Social Story: TAliesin

The Play

I am going to see a play at Taliesin. A play is a pretend story that real people act out for me to watch. 

Lobby

The lobby is a place where the people coming to see the show (like me!) can and wait for the performance to begin. The lobby at Taliesin looks like this.

Entering the Theatre

When it is time to go into the theatre, I will follow my class to go find our seats. We will walk into a room with a bunch of chairs. My teacher will let me know which chair is for me.

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I might have to go down the stairs to get to my seat. I will be careful on the stairs!

When I am sitting down, I will be able to see the stage. The stage is the part of the theater that only the actors are allowed to use. The seats are for the audience (like me!) to use.

Beginning of the Performance

When the performance is about to begin, the lights will go down. I might here a person making an announcement or some music. This is all a part of the play!

Watching the Show

I will try my best to stay in my seat during the performance. If I have a question for my grown-up, I will try to ask quietly.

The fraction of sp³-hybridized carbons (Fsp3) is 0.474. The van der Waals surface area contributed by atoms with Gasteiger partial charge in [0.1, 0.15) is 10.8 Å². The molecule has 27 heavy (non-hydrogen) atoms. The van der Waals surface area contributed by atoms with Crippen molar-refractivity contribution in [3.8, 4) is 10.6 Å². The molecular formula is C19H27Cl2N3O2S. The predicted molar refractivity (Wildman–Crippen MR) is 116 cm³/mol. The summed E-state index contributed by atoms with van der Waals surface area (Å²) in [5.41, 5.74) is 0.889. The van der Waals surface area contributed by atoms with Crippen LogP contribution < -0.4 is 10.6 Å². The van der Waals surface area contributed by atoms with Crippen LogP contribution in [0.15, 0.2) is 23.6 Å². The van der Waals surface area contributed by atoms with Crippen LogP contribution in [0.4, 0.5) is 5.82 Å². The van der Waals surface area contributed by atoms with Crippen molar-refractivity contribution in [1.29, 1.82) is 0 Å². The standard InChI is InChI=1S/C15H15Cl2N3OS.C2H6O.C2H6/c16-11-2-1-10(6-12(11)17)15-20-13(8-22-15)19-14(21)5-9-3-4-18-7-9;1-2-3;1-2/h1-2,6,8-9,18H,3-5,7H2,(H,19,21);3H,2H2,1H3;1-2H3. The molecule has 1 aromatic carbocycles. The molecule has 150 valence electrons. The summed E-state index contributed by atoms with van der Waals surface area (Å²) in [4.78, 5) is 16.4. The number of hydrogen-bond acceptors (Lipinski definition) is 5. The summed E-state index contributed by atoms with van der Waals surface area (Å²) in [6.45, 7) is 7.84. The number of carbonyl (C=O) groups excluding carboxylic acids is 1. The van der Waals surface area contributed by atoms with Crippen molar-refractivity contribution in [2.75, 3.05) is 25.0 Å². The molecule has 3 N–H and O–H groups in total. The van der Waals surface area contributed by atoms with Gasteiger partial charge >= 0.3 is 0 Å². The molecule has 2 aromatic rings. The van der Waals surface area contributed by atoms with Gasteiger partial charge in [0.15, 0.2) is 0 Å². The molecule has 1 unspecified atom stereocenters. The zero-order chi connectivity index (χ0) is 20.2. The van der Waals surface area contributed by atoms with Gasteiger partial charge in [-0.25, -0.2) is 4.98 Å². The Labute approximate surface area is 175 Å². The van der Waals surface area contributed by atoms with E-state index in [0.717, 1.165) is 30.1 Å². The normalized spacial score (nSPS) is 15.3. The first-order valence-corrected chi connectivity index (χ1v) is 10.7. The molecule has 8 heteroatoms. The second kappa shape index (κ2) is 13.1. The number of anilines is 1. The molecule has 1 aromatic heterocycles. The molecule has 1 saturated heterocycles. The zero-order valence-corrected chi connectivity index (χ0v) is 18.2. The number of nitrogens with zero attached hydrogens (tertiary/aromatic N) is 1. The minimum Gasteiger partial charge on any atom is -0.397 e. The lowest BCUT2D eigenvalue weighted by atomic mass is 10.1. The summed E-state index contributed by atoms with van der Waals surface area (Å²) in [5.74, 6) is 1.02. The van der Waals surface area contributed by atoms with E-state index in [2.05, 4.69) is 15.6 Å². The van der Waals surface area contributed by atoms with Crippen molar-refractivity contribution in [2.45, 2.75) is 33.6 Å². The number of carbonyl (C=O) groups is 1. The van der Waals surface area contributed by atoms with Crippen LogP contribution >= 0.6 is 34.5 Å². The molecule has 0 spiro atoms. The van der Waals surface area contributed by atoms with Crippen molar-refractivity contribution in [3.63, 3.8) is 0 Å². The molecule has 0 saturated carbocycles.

Actors

I will see real people, called actors, on the stage when the show starts. The actors are real people, but they are playing pretend characters.

 This is a picture of actors rehearsing for a play.

This is a picture of actors rehearsing for a play.

Because the actors are playing pretend, sometimes the actors will pretend to be something they aren’t in real life. There might be girl actors pretending to be boys, or people pretending to be animals. This is a part of the pretend story.

Loud Noises

There may be some loud noises during the show. If the noises are too loud, I can cover my ears with my hands or with headphones. If it is still too loud, I can take a break.

Taking a Break

If I need to take a break during the show, I can ask my grown up to come with me out to the lobby, where we waited for the show to start.

If I decide I want to go back into the performance, I can quietly go back into the theater and back to my seat.

Clapping

When the play is over, I can clap my hands and cheer for the actors when they come out to take their bows.

Leaving

When the actors leave the stage and the lights come back up, it means the play is over. I might have to wait to get out of my seat until the other people sitting by me are ready to get up. I will do my best to wait quietly.

As soon as the show is over, it is ok to talk. I can talk to the other people in my class about we liked about the play.